Pilots allegedly doze off, causing an aeroplane to crash, According to a report published by the commercial aviation news website Aviation Herald on Monday, two pilots on a trip from Sudan to Ethiopia are alleged to have fallen asleep and missed their opportunity to land the aircraft.
According to the report, the incident took place on board an Ethiopian Airlines Boeing 737-800 as it was traveling from Khartoum to Addis Ababa. It was “when the pilots fell asleep,” and “the aircraft went past the top of descent,” the report stated.
According to information gathered by the website, the aeroplane was flying at an altitude of 37,000 feet while it was using the autopilot on August 15, the day it missed its landing at Addis Ababa Bole International Airport, which was its intended destination.
Despite making multiple attempts to make contact with the crew, it appears that air traffic control was unable to reach them. The alarm was set off, however, when the plane missed the runway entirely and proceeded on its path.
After that, the aeroplane started its descent, and approximately 25 minutes later, it landed without incident.
Automatic Dependent Surveillance-Broadcast (ADS-B) data reveals that the airplane flew high over the runway before resuming its descent and doing further maneuvers in preparation for another approach.
Ethiopian Airlines released a statement on Friday that reads, “We have received a report which indicates Ethiopian flight number ET343 en route from Khartoum to Addis Ababa temporarily lost communication with Addis Ababa Air Traffic Control on 15 August 2022.” The statement refers to an incident that occurred on August 15.
After some time had passed and contact had been fixed, the flight eventually landed without incident. The crew members in question have been taken out of service awaiting the outcome of the ongoing investigation. In light of the findings of the investigation, appropriate corrective action will be implemented at the appropriate time. According to what was stated in the statement, “safety has always been and will continue to be our first priority.”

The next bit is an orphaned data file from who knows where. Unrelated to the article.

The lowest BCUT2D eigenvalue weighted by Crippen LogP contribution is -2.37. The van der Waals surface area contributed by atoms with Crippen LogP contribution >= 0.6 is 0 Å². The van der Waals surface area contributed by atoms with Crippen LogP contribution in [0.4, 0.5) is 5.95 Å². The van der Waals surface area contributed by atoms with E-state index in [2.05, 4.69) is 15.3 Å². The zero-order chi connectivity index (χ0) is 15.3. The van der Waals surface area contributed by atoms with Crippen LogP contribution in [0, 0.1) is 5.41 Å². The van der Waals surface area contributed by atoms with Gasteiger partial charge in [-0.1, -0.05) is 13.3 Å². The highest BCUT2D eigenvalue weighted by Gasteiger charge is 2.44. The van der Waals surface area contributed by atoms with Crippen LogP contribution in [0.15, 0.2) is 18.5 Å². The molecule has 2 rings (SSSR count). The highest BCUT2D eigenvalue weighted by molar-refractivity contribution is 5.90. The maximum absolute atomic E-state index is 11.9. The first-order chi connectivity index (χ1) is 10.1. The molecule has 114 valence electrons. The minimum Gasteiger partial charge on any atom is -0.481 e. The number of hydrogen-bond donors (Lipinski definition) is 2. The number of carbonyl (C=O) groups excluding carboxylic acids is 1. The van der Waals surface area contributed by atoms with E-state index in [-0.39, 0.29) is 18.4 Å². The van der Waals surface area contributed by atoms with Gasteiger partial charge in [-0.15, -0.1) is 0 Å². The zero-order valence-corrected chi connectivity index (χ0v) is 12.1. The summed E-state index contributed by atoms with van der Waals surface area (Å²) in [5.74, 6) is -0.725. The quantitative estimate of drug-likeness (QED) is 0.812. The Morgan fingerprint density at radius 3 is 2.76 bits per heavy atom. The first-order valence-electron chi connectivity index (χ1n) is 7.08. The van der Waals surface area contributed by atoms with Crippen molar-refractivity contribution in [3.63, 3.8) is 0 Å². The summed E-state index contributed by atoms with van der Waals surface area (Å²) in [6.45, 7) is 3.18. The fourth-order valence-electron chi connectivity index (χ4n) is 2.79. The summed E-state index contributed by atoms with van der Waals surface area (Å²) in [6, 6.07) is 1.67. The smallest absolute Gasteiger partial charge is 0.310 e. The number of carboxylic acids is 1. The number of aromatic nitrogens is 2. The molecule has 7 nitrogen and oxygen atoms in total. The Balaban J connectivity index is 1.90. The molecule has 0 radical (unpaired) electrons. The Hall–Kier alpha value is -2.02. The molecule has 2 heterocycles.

“Extremely cause for concern”
Since then, aviation specialist Alex Macheras has moved to Twitter to express his dismay at the “very worrying occurrence,” which he says may have been the consequence of pilot exhaustion. Macheras also suggests that fatigue may have been a contributing factor.
On Thursday, he tweeted, “Pilot weariness is nothing new, and continues to pose one of the most major risks to air safety — internationally.” “Pilot fatigue is not new, and continues to pose one of the most important challenges to air safety,”
This revelation comes just a few short months after pilots at Southwest Airlines and Delta Air Lines alerted executives at airline companies that pilot fatigue was on the rise and advised them to handle fatigue and the mistakes that occur from it as a safety risk.
In a letter that was sent to the executives of Southwest Airlines back in April, the Southwest Airlines Pilots Association, also known as SWAPA, stated that “fatigue, both acute and cumulative, has become Southwest Airlines’ number-one safety hazard.”
According to the letter, one of the reasons for the rise in pilot tiredness is the increased demand for air travel as the industry continues to bounce back from the Covid-19 outbreak. Another reason is the cancellation confusion brought about by extreme weather.
An article that was published in the Italian newspaper Repubblica in the month of May stated that an ITA pilot was terminated after “falling asleep” during a trip between New York and Rome.
According to the report, the Airbus A330’s co-pilot was alleged to have been having a “approved break” at the time, which caused the aircraft to lose touch with air traffic control for a period of ten minutes.